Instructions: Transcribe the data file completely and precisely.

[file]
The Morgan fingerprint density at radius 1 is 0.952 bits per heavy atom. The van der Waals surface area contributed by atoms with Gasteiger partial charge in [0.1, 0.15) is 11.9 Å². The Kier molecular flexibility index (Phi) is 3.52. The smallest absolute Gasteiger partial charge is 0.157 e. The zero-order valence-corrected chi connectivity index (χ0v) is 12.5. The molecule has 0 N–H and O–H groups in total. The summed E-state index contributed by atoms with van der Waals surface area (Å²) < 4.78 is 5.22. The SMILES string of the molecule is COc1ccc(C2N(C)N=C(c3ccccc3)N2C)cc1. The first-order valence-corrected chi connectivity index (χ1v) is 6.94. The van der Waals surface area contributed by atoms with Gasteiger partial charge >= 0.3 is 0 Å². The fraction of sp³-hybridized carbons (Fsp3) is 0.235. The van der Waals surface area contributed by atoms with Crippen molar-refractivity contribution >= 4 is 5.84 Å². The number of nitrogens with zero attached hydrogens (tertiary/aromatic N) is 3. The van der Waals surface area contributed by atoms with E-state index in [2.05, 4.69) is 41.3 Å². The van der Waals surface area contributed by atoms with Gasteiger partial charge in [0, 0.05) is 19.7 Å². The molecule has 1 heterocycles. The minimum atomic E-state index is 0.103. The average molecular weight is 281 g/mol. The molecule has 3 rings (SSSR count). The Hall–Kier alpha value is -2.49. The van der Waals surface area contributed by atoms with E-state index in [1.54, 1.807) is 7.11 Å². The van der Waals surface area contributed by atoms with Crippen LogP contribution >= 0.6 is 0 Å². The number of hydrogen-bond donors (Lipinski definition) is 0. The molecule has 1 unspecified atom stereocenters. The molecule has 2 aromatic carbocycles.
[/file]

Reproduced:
The Morgan fingerprint density at radius 1 is 0.952 bits per heavy atom. The van der Waals surface area contributed by atoms with Gasteiger partial charge in [0.1, 0.15) is 11.9 Å². The Kier molecular flexibility index (Phi) is 3.52. The smallest absolute Gasteiger partial charge is 0.157 e. The zero-order valence-corrected chi connectivity index (χ0v) is 12.5. The molecule has 0 N–H and O–H groups in total. The summed E-state index contributed by atoms with van der Waals surface area (Å²) < 4.78 is 5.22. The SMILES string of the molecule is COc1ccc(C2N(C)N=C(c3ccccc3)N2C)cc1. The first-order valence-corrected chi connectivity index (χ1v) is 6.94. The van der Waals surface area contributed by atoms with Gasteiger partial charge >= 0.3 is 0 Å². The fraction of sp³-hybridized carbons (Fsp3) is 0.235. The van der Waals surface area contributed by atoms with Crippen molar-refractivity contribution >= 4 is 5.84 Å². The number of nitrogens with zero attached hydrogens (tertiary/aromatic N) is 3. The van der Waals surface area contributed by atoms with E-state index in [2.05, 4.69) is 41.3 Å². The van der Waals surface area contributed by atoms with Gasteiger partial charge in [0, 0.05) is 19.7 Å². The molecule has 1 heterocycles. The minimum atomic E-state index is 0.103. The average molecular weight is 281 g/mol. The molecule has 3 rings (SSSR count). The Hall–Kier alpha value is -2.49. The van der Waals surface area contributed by atoms with E-state index in [1.54, 1.807) is 7.11 Å². The van der Waals surface area contributed by atoms with Crippen LogP contribution >= 0.6 is 0 Å². The number of hydrogen-bond donors (Lipinski definition) is 0. The molecule has 1 unspecified atom stereocenters. The molecule has 2 aromatic carbocycles.